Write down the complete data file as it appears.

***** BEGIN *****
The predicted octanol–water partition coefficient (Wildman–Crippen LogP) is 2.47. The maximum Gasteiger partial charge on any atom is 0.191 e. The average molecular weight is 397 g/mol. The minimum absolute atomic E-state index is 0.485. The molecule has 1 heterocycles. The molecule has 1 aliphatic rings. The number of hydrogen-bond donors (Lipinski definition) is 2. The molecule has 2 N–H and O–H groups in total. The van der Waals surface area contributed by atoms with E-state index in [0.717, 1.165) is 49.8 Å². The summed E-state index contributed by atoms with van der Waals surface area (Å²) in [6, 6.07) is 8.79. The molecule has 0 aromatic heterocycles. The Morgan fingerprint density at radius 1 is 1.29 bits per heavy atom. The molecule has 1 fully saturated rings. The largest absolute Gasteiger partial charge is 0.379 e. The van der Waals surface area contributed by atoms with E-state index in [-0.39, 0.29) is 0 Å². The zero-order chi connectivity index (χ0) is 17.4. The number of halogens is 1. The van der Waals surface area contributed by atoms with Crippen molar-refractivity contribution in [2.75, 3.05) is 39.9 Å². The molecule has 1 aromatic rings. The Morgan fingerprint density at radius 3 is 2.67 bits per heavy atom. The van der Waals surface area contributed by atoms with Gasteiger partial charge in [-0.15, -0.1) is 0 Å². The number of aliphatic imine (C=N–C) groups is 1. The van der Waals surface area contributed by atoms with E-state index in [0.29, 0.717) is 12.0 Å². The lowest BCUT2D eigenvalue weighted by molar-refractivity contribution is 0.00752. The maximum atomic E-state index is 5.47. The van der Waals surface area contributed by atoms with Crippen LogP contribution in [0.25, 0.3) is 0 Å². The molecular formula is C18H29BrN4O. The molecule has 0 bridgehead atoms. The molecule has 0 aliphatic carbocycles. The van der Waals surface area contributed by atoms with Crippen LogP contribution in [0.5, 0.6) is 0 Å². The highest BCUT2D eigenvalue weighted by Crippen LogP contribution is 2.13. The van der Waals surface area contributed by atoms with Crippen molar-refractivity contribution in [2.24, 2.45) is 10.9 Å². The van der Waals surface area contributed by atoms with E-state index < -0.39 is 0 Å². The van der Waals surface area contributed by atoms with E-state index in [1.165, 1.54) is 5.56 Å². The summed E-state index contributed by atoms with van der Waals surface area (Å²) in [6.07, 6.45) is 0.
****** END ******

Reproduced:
The predicted octanol–water partition coefficient (Wildman–Crippen LogP) is 2.47. The maximum Gasteiger partial charge on any atom is 0.191 e. The average molecular weight is 397 g/mol. The minimum absolute atomic E-state index is 0.485. The molecule has 1 heterocycles. The molecule has 1 aliphatic rings. The number of hydrogen-bond donors (Lipinski definition) is 2. The molecule has 2 N–H and O–H groups in total. The van der Waals surface area contributed by atoms with E-state index in [0.717, 1.165) is 49.8 Å². The summed E-state index contributed by atoms with van der Waals surface area (Å²) in [6, 6.07) is 8.79. The molecule has 0 aromatic heterocycles. The Morgan fingerprint density at radius 1 is 1.29 bits per heavy atom. The molecule has 1 fully saturated rings. The largest absolute Gasteiger partial charge is 0.379 e. The van der Waals surface area contributed by atoms with E-state index in [-0.39, 0.29) is 0 Å². The zero-order chi connectivity index (χ0) is 17.4. The number of halogens is 1. The van der Waals surface area contributed by atoms with Crippen molar-refractivity contribution in [2.75, 3.05) is 39.9 Å². The molecule has 1 aromatic rings. The Morgan fingerprint density at radius 3 is 2.67 bits per heavy atom. The van der Waals surface area contributed by atoms with Gasteiger partial charge in [-0.15, -0.1) is 0 Å². The number of aliphatic imine (C=N–C) groups is 1. The van der Waals surface area contributed by atoms with E-state index in [0.29, 0.717) is 12.0 Å². The lowest BCUT2D eigenvalue weighted by molar-refractivity contribution is 0.00752. The maximum atomic E-state index is 5.47. The van der Waals surface area contributed by atoms with Crippen LogP contribution in [0.25, 0.3) is 0 Å². The molecular formula is C18H29BrN4O. The molecule has 0 bridgehead atoms. The molecule has 0 aliphatic carbocycles. The van der Waals surface area contributed by atoms with Crippen LogP contribution in [0.5, 0.6) is 0 Å². The highest BCUT2D eigenvalue weighted by Crippen LogP contribution is 2.13. The van der Waals surface area contributed by atoms with Crippen molar-refractivity contribution in [2.24, 2.45) is 10.9 Å². The van der Waals surface area contributed by atoms with E-state index < -0.39 is 0 Å². The van der Waals surface area contributed by atoms with E-state index in [1.165, 1.54) is 5.56 Å². The summed E-state index contributed by atoms with van der Waals surface area (Å²) in [6.07, 6.45) is 0.